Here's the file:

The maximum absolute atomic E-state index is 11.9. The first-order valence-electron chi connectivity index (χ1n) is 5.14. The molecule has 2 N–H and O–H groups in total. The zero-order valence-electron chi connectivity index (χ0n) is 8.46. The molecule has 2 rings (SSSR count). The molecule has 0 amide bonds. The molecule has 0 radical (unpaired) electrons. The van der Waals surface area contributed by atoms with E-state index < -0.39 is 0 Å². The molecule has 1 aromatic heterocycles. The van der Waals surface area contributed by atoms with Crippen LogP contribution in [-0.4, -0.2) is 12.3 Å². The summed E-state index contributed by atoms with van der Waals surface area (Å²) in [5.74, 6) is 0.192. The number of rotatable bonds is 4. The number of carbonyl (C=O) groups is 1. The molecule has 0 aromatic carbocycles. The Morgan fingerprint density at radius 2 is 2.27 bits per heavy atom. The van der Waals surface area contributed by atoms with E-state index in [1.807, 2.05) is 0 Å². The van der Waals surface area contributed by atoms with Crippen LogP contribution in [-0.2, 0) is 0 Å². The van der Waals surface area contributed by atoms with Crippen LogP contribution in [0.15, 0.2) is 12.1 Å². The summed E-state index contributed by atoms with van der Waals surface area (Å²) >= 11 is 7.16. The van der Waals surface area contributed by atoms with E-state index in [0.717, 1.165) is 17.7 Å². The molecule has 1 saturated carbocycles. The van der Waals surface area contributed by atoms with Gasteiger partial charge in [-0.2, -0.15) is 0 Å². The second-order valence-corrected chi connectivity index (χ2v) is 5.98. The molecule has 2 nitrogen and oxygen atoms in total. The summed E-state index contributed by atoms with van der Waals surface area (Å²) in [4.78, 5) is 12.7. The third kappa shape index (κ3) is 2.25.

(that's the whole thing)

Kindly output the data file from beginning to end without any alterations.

The maximum absolute atomic E-state index is 11.9. The first-order valence-electron chi connectivity index (χ1n) is 5.14. The molecule has 2 N–H and O–H groups in total. The zero-order valence-electron chi connectivity index (χ0n) is 8.46. The molecule has 2 rings (SSSR count). The molecule has 0 amide bonds. The molecule has 0 radical (unpaired) electrons. The van der Waals surface area contributed by atoms with E-state index < -0.39 is 0 Å². The molecule has 1 aromatic heterocycles. The van der Waals surface area contributed by atoms with Crippen LogP contribution in [-0.4, -0.2) is 12.3 Å². The summed E-state index contributed by atoms with van der Waals surface area (Å²) in [5.74, 6) is 0.192. The number of rotatable bonds is 4. The number of carbonyl (C=O) groups is 1. The molecule has 0 aromatic carbocycles. The Morgan fingerprint density at radius 2 is 2.27 bits per heavy atom. The van der Waals surface area contributed by atoms with E-state index in [1.807, 2.05) is 0 Å². The van der Waals surface area contributed by atoms with Crippen LogP contribution in [-0.2, 0) is 0 Å². The van der Waals surface area contributed by atoms with Crippen LogP contribution in [0.15, 0.2) is 12.1 Å². The summed E-state index contributed by atoms with van der Waals surface area (Å²) >= 11 is 7.16. The van der Waals surface area contributed by atoms with E-state index in [0.717, 1.165) is 17.7 Å². The molecule has 1 saturated carbocycles. The van der Waals surface area contributed by atoms with Gasteiger partial charge in [-0.2, -0.15) is 0 Å². The second-order valence-corrected chi connectivity index (χ2v) is 5.98. The molecule has 2 nitrogen and oxygen atoms in total. The summed E-state index contributed by atoms with van der Waals surface area (Å²) in [4.78, 5) is 12.7. The third kappa shape index (κ3) is 2.25.